Few of us will hopefully ever have to experience what life in solitary confinement is like. But for those who'd like to immersively experience it—if only for a few minutes—then The Guardian has a solution. The Guardian has put together an app called 6x9 that aims to plunge users into the confines of a six by nine foot cell. "Right now, more than 80,000 people are in solitary confinement in the US," said the newspaper. "They spend 22-24 hours a day in their cells, with little to no human contact for days or even decades. We invite you into this world." Best enjoyed with the Google Cardboard Viewer to nullify any distractions, the experience can also be 'enjoyed' even by those without a smartphone courtesy of a 360° interactive video, seen below. https://youtu.be/odcsxUbVyZA The experience features soundbites from interviews of those who have been subject to solitary confinement. The interviews are available to read in full on The Guardian too. "I remember stepping into the cell and it was like stepping over a bridge into another world. The first feeling I had is that something could happen to me in here and no one would ever know," said Five Omar Mualimm-ak, who spent a total of five years and eight months in solitary confinement. "You will probably spend a lot of time laying flat on the floor just trying to get that little bit of air that will come under the door," adds Dolores Canales, the only female voice to feature. Canales was in solitary confinement for nine months after being jailed aged 18. Last year, the issue of solitary confinement was a contentious topic in the American architecture scene. In January 2015, New York City officials banned "solitary confinement for prison inmates 21 and younger." The decision came only a few weeks after the American Institute of Architects (AIA) refused to adhere to a plea that would forbid AIA members from designing buildings intended for human-rights violations (as defined by international laws) such as executions or prolonged solitary confinement. According to the Architectural Record, the amendment would've demanded that AIA members "not design spaces intended for execution or for torture or other cruel, inhuman, or degrading treatment or punishment, including prolonged solitary confinement." Speaking to the New York Times, former AIA President Helene Combs Dreiling said “If we begin to stipulate the types of projects our members can and cannot do, it opens a can of worms.” “It’s just not something we want to determine as a collective,” Dreiling added. “Members with deeply embedded beliefs will avoid designing those building types and leave it to their colleagues,” Ms. Dreiling elaborated. “Architects self-select, depending on where they feel they can contribute best.” The debate on ethical architecture raged on. “Is there nothing so odious that the A.I.A. wouldn’t step in?” retorted Raphael Sperry, who, with his organization, Architects/Designers/Planners for Social Responsibility, submitted the ethical amendment to the AIA. “What about concentration camps? The A.I.A. is basically saying business is more important than human rights," he added. Michael Kimmelman of the New York Times pointed out that American Medical Association specifically prohibits doctors from participating in execution or torture. He and Sperry also noted that A.I.A's own code of professional ethics states that "members should uphold human rights in all their professional endeavors."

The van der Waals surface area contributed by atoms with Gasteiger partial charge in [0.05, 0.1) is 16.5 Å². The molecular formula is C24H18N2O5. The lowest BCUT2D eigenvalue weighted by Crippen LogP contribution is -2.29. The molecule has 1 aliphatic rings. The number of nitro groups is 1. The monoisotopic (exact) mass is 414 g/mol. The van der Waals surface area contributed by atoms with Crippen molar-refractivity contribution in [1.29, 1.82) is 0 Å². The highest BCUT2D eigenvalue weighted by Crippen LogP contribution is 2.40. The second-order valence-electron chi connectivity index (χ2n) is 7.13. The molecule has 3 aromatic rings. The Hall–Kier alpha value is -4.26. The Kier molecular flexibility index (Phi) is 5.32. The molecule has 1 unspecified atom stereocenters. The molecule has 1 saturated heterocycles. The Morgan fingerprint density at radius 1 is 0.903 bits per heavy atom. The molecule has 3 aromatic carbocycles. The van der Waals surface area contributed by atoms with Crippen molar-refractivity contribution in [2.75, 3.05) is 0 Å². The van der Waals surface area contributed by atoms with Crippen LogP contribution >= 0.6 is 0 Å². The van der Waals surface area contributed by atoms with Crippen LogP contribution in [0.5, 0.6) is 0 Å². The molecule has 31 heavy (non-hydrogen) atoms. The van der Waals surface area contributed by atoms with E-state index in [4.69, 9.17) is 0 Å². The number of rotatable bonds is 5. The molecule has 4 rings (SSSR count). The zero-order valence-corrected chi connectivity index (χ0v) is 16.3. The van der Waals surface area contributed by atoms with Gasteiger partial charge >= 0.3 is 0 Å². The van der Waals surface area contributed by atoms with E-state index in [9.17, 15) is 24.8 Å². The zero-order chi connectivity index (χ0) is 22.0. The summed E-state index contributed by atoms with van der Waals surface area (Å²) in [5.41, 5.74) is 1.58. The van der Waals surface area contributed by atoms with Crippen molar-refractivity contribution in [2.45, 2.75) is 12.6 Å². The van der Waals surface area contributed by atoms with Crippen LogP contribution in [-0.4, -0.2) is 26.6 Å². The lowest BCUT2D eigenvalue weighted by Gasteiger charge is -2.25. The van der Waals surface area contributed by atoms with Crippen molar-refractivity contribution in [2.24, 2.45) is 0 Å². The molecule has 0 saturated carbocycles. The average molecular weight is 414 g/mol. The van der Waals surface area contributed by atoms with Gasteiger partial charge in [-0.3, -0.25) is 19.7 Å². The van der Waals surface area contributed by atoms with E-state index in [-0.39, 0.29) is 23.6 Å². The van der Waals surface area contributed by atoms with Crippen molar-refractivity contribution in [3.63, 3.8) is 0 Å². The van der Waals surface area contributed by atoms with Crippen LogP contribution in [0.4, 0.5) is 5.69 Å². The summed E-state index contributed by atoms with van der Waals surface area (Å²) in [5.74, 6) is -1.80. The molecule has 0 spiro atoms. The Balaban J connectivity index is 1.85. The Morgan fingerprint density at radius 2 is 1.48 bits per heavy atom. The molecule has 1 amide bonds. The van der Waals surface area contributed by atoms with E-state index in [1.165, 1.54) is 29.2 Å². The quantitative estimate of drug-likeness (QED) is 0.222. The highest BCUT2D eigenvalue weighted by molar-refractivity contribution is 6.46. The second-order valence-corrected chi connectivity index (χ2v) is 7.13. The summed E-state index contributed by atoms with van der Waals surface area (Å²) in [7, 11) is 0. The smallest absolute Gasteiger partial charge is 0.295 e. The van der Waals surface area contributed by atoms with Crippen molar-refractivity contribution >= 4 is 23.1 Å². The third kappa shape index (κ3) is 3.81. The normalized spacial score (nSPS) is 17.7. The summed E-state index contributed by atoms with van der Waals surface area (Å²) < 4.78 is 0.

Posts tagged with "Virtual Reality":
The new holographic headset by Microsoft, HoloLens, has just started shipping to U.S. and Canadian developers last week for $3,000 (the consumer version release date is still unannounced). Now we hear the tech company giant is partnering with global real estate developer Skanska to create the first leasing center in the world using holographic technology. No word yet on the leasing center’s location, but the space is expected to open this June. The center is slated to help sell Skanska’s proposed and unbuilt project, 2+U, a downtown Seattle high rise planned between First and Second Avenues and Seneca and University Streets, with expected completion early 2019. Seattle-based digital production agency Studio 216, which specializes in real estate virtual and mixed-reality visualizations, is partnering with Microsoft and Skanska on the 2+U project. Unlike other virtual reality headsets such as Oculus Rift (which Facebook's acquired for $2 billion), HoloLens is untethered, and incorporates a more “mixed reality” or an “artificial reality” setup: users can still be present and aware of the space they are in and other people around them. Holograms are “projected” onto real objects in space. “Developing for Hololens is similar to developing for VR headsets, but you have to ask yourself different questions,” said Kyle Riesenbeck, Technical Lead for the 2+U Holographic project in a press release. “With VR, you have to create both the environment and the content, but with Hololens, the challenge is determining the best way to have your content interact with your existing world, and enhance your real life experience in a unique and necessary way.” According to Microsoft’s website, the device features sensors, a processing unit, special high-def color lenses, and built-in speakers. Microsoft is also collaborating with Lowe’s, the home improvement company, to help customers visualize new kitchen or living layouts, finishes, and more. Since we are on the topic of holograms, enjoy this YouTube video of the Seattle skyline, featuring a different type of holographic technology.